Suppose you take this data and set up four changing cells, with each changing cell or anchor allowed to represent the ratings of any person (refer to __Figure 23.4__). Let each point's contribution to the target cell be the squared distance to the closest anchor. Then choose one anchor from each group to minimize the target cell. This ensures each point is “close” to an anchor. If, for example, Solver considers two anchors from Group 1, one from Group 3, and one from Group 4, this cannot be optimal because swapping out one Group 1 anchor for a Group 2 anchor would lessen the target cell contribution from the 10 Group 2 points, while hardly changing the target cell contribution from the Group 1 points. Therefore you must only have one anchor for each group. You can now implement this approach for the Cities example.

**Figure 23.5** Look up z-scores for cluster anchors

**Setting Up the Solver Model for Cluster Analysis**

For the Solver to determine four suitable anchors you must pick a trial set of anchors and figure out the squared distance of each city from the closest anchor. Then Solver can pick the set of four anchors that minimizes the sum of the squared distances of each city from its closest anchor.

To begin, set up a way to “look up” the z-scores for candidate cluster centers:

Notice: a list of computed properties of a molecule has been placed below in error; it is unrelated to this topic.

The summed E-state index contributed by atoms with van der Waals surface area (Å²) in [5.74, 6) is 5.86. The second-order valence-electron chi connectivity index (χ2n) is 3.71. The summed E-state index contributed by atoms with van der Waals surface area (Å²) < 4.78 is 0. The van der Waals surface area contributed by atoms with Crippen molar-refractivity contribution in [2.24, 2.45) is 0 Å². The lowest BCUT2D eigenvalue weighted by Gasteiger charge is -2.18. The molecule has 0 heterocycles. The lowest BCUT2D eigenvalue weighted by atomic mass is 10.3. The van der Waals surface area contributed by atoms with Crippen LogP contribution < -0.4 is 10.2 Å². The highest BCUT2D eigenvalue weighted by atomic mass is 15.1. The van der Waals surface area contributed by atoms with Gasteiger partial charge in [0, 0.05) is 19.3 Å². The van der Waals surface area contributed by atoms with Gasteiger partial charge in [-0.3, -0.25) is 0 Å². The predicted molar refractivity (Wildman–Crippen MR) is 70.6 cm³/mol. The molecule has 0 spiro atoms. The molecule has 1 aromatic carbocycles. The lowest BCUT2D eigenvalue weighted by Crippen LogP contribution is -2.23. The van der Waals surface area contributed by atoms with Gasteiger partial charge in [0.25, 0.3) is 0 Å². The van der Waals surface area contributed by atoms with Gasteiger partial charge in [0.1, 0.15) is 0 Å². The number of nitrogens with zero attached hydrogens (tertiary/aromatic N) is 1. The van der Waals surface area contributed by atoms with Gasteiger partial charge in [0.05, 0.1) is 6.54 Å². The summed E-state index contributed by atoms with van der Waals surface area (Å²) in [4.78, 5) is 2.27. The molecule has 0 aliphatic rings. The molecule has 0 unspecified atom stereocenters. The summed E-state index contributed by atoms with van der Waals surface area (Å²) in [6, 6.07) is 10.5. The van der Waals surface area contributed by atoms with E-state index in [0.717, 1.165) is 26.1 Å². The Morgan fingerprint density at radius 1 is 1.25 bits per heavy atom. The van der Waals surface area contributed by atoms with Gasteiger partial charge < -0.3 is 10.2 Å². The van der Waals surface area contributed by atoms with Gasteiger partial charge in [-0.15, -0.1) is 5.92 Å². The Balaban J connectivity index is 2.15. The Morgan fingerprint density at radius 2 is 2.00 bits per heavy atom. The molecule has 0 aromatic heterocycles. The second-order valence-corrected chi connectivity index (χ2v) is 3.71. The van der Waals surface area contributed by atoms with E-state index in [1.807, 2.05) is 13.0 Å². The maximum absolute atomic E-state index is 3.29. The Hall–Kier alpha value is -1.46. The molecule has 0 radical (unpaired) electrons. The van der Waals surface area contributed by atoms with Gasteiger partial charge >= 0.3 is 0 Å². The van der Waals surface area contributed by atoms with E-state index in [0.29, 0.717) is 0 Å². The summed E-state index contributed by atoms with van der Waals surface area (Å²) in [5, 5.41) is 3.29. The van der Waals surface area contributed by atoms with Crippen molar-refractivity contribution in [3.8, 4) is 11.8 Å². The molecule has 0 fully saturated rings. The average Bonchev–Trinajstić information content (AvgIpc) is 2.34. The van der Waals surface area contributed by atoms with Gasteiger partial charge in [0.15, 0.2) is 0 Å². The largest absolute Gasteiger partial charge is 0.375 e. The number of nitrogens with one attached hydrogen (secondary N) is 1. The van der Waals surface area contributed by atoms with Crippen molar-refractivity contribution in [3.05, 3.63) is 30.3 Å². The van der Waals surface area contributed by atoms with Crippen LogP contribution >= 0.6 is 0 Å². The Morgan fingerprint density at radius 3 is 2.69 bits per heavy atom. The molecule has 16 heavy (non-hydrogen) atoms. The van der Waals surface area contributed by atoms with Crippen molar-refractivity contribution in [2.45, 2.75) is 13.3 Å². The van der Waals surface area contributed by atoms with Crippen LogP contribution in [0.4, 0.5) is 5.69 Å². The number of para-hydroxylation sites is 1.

**1.** In H5:H8 enter “trial values” for cluster anchors. Each of these values can be any integer between 1 and 49. For simplicity you can let the four trial anchors be cities 1–4.

**2.** After naming A9:N58 as the range lookup in G5, look up the name of the first cluster anchor with the formula =VLOOKUP(H5,Lookup,2).

**3.** Copy this formula to G6:G8 to identify the name of each cluster center candidate.

**4.** In I5:N8 identify the z-scores for each cluster anchor candidate by copying from I5 to I5:N8 the formula =VLOOKUP($H5,Lookup,I$3).

You can now compute the squared distance from each city to each cluster candidate (see __Figure 23.6__.)

**1.** To compute the distance from city 1 (Albuquerque) to cluster candidate anchor 1, enter in O10 the formula =SUMXMY2($I$5:$N$5,$I10:$N10). This cool Excel function computes the following:

(I5-I10)^{2}+(J5-J10)^{2}+(K5-K10)^{2}+(L5-L10)^{2}+(M5-M10)^{2}+(N5-N10)^{2}

**2.** To compute the squared distance of Albuquerque from the second cluster anchor, change each 5 in O10 to a 6. Similarly, in Q10 change each 5 to a 7. Finally, in R10 we change each 5 to an 8.